People speculated forever that worrying about a pending disaster was actually more dangerous to your health than the disaster itself. Perhaps you know that phrase by its more familiar wording: “There’s nothing to fear but fear itself.
According to yet another one of those nifty scientific reports it has been found that worrying about losing your job can cost you your health, a new investigation of data from two long-term studies finds. The effect is worse than actually losing your job, the research suggests.
“Based on how participants rated their own physical and mental health, we found that people who were persistently concerned about losing their jobs reported significantly worse overall health in both studies and were more depressed in one of the studies than those who had actually lost and regained their jobs recently,” said Sarah Burgard, a sociologist at the University of Michigan.”
In fact, chronic job insecurity was a stronger predictor of poor health than either smoking or hypertension in one of the groups we studied,” Burgard said. One simple reason: the stress caused by insecurity. Other research has shown that stress can be deadly, leading to a range of poor health conditions that can shorten one’s life. Burgard and colleagues examined data from two nationally representative sample surveys of the U.S. population; each survey was based on two interviews with each of the study participants. One of the surveys was conducted between 1986 and 1989, the other between 1995 and 2005. The results were published in the journal Social Science & Medicine.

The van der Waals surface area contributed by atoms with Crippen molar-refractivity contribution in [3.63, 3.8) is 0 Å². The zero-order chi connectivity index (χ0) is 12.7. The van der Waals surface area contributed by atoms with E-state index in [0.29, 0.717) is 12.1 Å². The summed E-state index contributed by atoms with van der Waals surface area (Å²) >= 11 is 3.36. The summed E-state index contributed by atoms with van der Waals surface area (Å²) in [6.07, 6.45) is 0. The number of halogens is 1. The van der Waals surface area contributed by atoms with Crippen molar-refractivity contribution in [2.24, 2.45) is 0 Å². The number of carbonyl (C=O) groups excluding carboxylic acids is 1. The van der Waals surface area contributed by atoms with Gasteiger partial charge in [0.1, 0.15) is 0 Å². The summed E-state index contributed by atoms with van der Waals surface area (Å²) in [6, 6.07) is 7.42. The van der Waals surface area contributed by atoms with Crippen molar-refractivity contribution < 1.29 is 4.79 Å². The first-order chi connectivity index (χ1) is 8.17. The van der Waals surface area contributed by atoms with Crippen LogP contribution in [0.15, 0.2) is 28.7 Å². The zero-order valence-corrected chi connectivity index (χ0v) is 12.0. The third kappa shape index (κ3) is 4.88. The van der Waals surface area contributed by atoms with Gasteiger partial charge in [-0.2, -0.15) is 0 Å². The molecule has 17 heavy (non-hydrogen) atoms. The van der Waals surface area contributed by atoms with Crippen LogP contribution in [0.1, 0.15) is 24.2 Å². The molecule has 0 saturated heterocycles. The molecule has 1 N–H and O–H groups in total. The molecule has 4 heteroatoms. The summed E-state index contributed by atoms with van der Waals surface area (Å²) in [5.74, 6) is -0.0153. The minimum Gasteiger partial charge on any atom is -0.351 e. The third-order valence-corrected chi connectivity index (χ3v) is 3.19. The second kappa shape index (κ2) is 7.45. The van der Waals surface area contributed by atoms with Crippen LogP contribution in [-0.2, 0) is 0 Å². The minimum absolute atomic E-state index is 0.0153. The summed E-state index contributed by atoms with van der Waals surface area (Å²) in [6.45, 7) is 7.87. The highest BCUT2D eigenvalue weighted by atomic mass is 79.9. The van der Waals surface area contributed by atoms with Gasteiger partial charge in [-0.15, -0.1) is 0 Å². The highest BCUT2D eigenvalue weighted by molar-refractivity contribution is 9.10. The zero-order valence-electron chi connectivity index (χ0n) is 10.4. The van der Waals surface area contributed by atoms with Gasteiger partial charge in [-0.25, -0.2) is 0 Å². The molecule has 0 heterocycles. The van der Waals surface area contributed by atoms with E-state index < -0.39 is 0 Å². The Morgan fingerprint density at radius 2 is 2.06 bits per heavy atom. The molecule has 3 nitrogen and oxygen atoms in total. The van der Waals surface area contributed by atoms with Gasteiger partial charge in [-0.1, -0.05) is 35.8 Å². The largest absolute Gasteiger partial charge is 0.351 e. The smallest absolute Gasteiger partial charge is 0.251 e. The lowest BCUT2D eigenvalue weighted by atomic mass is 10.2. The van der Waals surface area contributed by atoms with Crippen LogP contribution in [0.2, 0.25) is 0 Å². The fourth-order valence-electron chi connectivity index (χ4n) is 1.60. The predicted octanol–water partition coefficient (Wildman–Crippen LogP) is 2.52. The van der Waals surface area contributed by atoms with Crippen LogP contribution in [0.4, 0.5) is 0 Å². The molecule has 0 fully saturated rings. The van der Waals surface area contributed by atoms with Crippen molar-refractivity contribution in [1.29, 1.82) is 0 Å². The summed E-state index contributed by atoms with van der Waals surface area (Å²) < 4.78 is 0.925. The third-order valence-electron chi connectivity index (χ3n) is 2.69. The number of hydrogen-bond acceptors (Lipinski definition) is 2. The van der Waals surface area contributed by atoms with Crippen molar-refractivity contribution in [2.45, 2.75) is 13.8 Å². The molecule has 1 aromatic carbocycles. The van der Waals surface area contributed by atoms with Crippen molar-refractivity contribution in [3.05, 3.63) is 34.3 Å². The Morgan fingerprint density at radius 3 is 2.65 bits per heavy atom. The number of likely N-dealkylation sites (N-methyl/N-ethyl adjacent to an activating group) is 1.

“Dramatic changes in the U.S. labor market have weakened bonds between employers and employees and fueled perceptions of job insecurity,” Burgard argues, citing other studies that support this contention. She admits, though, that the research into this claim could be more robust.”
Ongoing ambiguity about the future, inability to take action unless the feared event actually happens, and the lack of institutionalized supports associated with perceived insecurity are among them,” she said.